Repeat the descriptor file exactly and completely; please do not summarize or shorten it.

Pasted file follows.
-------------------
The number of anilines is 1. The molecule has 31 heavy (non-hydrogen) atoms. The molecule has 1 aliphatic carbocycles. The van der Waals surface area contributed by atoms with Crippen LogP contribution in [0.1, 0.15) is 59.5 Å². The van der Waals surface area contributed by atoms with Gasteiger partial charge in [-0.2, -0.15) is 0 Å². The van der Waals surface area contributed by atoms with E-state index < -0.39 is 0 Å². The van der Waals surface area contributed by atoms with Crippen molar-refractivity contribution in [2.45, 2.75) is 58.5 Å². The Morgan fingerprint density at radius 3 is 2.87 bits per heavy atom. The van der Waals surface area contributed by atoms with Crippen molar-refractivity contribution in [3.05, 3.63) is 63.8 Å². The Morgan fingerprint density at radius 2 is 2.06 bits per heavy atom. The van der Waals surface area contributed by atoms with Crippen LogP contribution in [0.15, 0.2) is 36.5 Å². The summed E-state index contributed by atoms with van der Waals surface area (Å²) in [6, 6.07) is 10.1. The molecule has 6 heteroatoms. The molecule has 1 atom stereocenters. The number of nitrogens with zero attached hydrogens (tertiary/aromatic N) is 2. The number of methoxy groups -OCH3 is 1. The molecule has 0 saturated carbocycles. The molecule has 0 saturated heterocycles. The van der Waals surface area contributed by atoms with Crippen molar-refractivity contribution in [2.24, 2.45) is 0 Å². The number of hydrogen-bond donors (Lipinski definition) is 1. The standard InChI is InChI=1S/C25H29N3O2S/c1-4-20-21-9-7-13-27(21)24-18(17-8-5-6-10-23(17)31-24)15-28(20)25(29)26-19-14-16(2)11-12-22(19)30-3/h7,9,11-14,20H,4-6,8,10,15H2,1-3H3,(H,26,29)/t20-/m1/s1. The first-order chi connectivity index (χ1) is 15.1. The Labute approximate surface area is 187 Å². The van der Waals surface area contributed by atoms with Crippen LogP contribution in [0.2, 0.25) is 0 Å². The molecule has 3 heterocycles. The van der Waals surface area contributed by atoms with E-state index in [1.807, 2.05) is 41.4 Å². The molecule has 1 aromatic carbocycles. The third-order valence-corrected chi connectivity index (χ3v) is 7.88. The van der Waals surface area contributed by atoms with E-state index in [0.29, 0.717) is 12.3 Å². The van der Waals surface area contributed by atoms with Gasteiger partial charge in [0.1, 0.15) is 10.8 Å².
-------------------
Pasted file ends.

The number of anilines is 1. The molecule has 31 heavy (non-hydrogen) atoms. The molecule has 1 aliphatic carbocycles. The van der Waals surface area contributed by atoms with Crippen LogP contribution in [0.1, 0.15) is 59.5 Å². The van der Waals surface area contributed by atoms with Gasteiger partial charge in [-0.2, -0.15) is 0 Å². The van der Waals surface area contributed by atoms with E-state index < -0.39 is 0 Å². The van der Waals surface area contributed by atoms with Crippen molar-refractivity contribution in [2.45, 2.75) is 58.5 Å². The Morgan fingerprint density at radius 3 is 2.87 bits per heavy atom. The van der Waals surface area contributed by atoms with Crippen molar-refractivity contribution in [3.05, 3.63) is 63.8 Å². The Morgan fingerprint density at radius 2 is 2.06 bits per heavy atom. The van der Waals surface area contributed by atoms with Crippen LogP contribution in [0.15, 0.2) is 36.5 Å². The summed E-state index contributed by atoms with van der Waals surface area (Å²) in [6, 6.07) is 10.1. The molecule has 6 heteroatoms. The molecule has 1 atom stereocenters. The number of nitrogens with zero attached hydrogens (tertiary/aromatic N) is 2. The number of methoxy groups -OCH3 is 1. The molecule has 0 saturated carbocycles. The molecule has 0 saturated heterocycles. The van der Waals surface area contributed by atoms with Crippen molar-refractivity contribution in [2.24, 2.45) is 0 Å². The number of hydrogen-bond donors (Lipinski definition) is 1. The standard InChI is InChI=1S/C25H29N3O2S/c1-4-20-21-9-7-13-27(21)24-18(17-8-5-6-10-23(17)31-24)15-28(20)25(29)26-19-14-16(2)11-12-22(19)30-3/h7,9,11-14,20H,4-6,8,10,15H2,1-3H3,(H,26,29)/t20-/m1/s1. The first-order chi connectivity index (χ1) is 15.1. The Labute approximate surface area is 187 Å². The van der Waals surface area contributed by atoms with Crippen LogP contribution in [0.2, 0.25) is 0 Å². The molecule has 3 heterocycles. The van der Waals surface area contributed by atoms with E-state index in [1.807, 2.05) is 41.4 Å². The molecule has 1 aromatic carbocycles. The third-order valence-corrected chi connectivity index (χ3v) is 7.88. The van der Waals surface area contributed by atoms with E-state index in [0.29, 0.717) is 12.3 Å². The van der Waals surface area contributed by atoms with Gasteiger partial charge in [0.1, 0.15) is 10.8 Å².